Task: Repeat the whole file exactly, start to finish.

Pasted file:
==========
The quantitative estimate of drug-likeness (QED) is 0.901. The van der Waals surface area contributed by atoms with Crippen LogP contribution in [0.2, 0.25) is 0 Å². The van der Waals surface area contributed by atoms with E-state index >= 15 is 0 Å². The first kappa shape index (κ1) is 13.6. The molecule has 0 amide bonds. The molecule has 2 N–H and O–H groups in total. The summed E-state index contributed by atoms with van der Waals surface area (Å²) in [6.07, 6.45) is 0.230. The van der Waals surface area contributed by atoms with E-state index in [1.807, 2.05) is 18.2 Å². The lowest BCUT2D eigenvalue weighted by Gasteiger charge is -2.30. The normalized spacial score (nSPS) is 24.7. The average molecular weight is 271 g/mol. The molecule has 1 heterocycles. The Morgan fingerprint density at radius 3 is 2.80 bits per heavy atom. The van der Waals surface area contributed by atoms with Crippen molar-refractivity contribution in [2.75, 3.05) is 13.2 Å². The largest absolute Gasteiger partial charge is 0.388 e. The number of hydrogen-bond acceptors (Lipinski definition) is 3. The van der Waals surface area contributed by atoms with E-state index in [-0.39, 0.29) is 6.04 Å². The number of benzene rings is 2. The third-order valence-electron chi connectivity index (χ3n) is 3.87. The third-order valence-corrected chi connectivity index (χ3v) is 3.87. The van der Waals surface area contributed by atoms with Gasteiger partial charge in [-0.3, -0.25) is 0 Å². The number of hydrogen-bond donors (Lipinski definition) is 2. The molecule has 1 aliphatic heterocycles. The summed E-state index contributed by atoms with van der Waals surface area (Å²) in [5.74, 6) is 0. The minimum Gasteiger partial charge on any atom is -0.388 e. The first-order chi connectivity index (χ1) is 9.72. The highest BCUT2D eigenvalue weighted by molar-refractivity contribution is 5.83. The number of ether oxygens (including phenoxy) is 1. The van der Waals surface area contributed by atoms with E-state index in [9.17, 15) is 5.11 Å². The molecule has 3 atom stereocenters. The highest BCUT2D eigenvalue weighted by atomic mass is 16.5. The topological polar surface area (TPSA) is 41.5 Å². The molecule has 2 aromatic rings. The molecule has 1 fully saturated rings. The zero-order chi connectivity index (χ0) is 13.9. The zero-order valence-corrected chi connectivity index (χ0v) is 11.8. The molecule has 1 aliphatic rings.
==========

The quantitative estimate of drug-likeness (QED) is 0.901. The van der Waals surface area contributed by atoms with Crippen LogP contribution in [0.2, 0.25) is 0 Å². The van der Waals surface area contributed by atoms with E-state index >= 15 is 0 Å². The first kappa shape index (κ1) is 13.6. The molecule has 0 amide bonds. The molecule has 2 N–H and O–H groups in total. The summed E-state index contributed by atoms with van der Waals surface area (Å²) in [6.07, 6.45) is 0.230. The van der Waals surface area contributed by atoms with E-state index in [1.807, 2.05) is 18.2 Å². The lowest BCUT2D eigenvalue weighted by Gasteiger charge is -2.30. The normalized spacial score (nSPS) is 24.7. The average molecular weight is 271 g/mol. The molecule has 1 heterocycles. The Morgan fingerprint density at radius 3 is 2.80 bits per heavy atom. The van der Waals surface area contributed by atoms with Crippen molar-refractivity contribution in [2.75, 3.05) is 13.2 Å². The largest absolute Gasteiger partial charge is 0.388 e. The number of hydrogen-bond acceptors (Lipinski definition) is 3. The van der Waals surface area contributed by atoms with E-state index in [-0.39, 0.29) is 6.04 Å². The number of benzene rings is 2. The third-order valence-electron chi connectivity index (χ3n) is 3.87. The third-order valence-corrected chi connectivity index (χ3v) is 3.87. The van der Waals surface area contributed by atoms with Gasteiger partial charge in [-0.3, -0.25) is 0 Å². The number of hydrogen-bond donors (Lipinski definition) is 2. The molecule has 1 aliphatic heterocycles. The summed E-state index contributed by atoms with van der Waals surface area (Å²) in [5.74, 6) is 0. The minimum Gasteiger partial charge on any atom is -0.388 e. The first-order chi connectivity index (χ1) is 9.72. The highest BCUT2D eigenvalue weighted by molar-refractivity contribution is 5.83. The number of ether oxygens (including phenoxy) is 1. The van der Waals surface area contributed by atoms with E-state index in [9.17, 15) is 5.11 Å². The molecule has 3 atom stereocenters. The highest BCUT2D eigenvalue weighted by atomic mass is 16.5. The topological polar surface area (TPSA) is 41.5 Å². The molecule has 2 aromatic rings. The molecule has 1 fully saturated rings. The zero-order chi connectivity index (χ0) is 13.9. The zero-order valence-corrected chi connectivity index (χ0v) is 11.8. The molecule has 1 aliphatic rings.